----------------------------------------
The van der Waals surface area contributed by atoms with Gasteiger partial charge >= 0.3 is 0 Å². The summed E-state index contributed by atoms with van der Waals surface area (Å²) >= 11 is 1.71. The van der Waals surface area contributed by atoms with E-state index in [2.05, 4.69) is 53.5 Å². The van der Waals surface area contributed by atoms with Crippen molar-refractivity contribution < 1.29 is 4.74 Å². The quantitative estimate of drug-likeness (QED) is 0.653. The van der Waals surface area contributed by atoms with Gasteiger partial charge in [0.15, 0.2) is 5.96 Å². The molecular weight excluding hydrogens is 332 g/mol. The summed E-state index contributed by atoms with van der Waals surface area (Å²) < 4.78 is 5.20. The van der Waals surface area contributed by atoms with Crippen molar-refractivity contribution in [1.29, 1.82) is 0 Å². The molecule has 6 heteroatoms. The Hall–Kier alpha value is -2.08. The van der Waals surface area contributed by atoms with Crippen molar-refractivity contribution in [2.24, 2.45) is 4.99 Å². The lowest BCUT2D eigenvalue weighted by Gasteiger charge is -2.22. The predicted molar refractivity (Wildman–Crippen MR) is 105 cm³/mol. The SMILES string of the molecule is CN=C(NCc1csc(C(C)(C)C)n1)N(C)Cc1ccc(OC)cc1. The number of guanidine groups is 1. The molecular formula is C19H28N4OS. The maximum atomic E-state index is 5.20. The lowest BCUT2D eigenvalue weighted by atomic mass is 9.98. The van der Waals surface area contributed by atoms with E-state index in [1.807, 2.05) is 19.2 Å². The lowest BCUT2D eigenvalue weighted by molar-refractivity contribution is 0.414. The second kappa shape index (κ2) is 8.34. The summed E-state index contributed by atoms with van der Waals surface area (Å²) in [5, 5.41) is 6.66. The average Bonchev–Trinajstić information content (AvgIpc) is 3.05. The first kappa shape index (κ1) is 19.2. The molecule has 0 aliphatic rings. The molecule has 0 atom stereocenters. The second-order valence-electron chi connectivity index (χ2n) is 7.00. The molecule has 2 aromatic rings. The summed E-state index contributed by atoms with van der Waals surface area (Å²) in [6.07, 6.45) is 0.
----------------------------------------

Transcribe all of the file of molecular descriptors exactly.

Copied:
The van der Waals surface area contributed by atoms with Gasteiger partial charge >= 0.3 is 0 Å². The summed E-state index contributed by atoms with van der Waals surface area (Å²) >= 11 is 1.71. The van der Waals surface area contributed by atoms with E-state index in [2.05, 4.69) is 53.5 Å². The van der Waals surface area contributed by atoms with Crippen molar-refractivity contribution < 1.29 is 4.74 Å². The quantitative estimate of drug-likeness (QED) is 0.653. The van der Waals surface area contributed by atoms with Gasteiger partial charge in [0.15, 0.2) is 5.96 Å². The molecular weight excluding hydrogens is 332 g/mol. The summed E-state index contributed by atoms with van der Waals surface area (Å²) < 4.78 is 5.20. The van der Waals surface area contributed by atoms with Crippen molar-refractivity contribution in [1.29, 1.82) is 0 Å². The molecule has 6 heteroatoms. The Hall–Kier alpha value is -2.08. The van der Waals surface area contributed by atoms with Crippen molar-refractivity contribution in [2.24, 2.45) is 4.99 Å². The lowest BCUT2D eigenvalue weighted by Gasteiger charge is -2.22. The predicted molar refractivity (Wildman–Crippen MR) is 105 cm³/mol. The SMILES string of the molecule is CN=C(NCc1csc(C(C)(C)C)n1)N(C)Cc1ccc(OC)cc1. The number of guanidine groups is 1. The molecular formula is C19H28N4OS. The maximum atomic E-state index is 5.20. The lowest BCUT2D eigenvalue weighted by atomic mass is 9.98. The van der Waals surface area contributed by atoms with E-state index in [1.807, 2.05) is 19.2 Å². The lowest BCUT2D eigenvalue weighted by molar-refractivity contribution is 0.414. The second kappa shape index (κ2) is 8.34. The summed E-state index contributed by atoms with van der Waals surface area (Å²) in [5, 5.41) is 6.66. The average Bonchev–Trinajstić information content (AvgIpc) is 3.05. The first kappa shape index (κ1) is 19.2. The molecule has 0 aliphatic rings. The molecule has 0 atom stereocenters. The second-order valence-electron chi connectivity index (χ2n) is 7.00. The molecule has 2 aromatic rings. The summed E-state index contributed by atoms with van der Waals surface area (Å²) in [6.07, 6.45) is 0.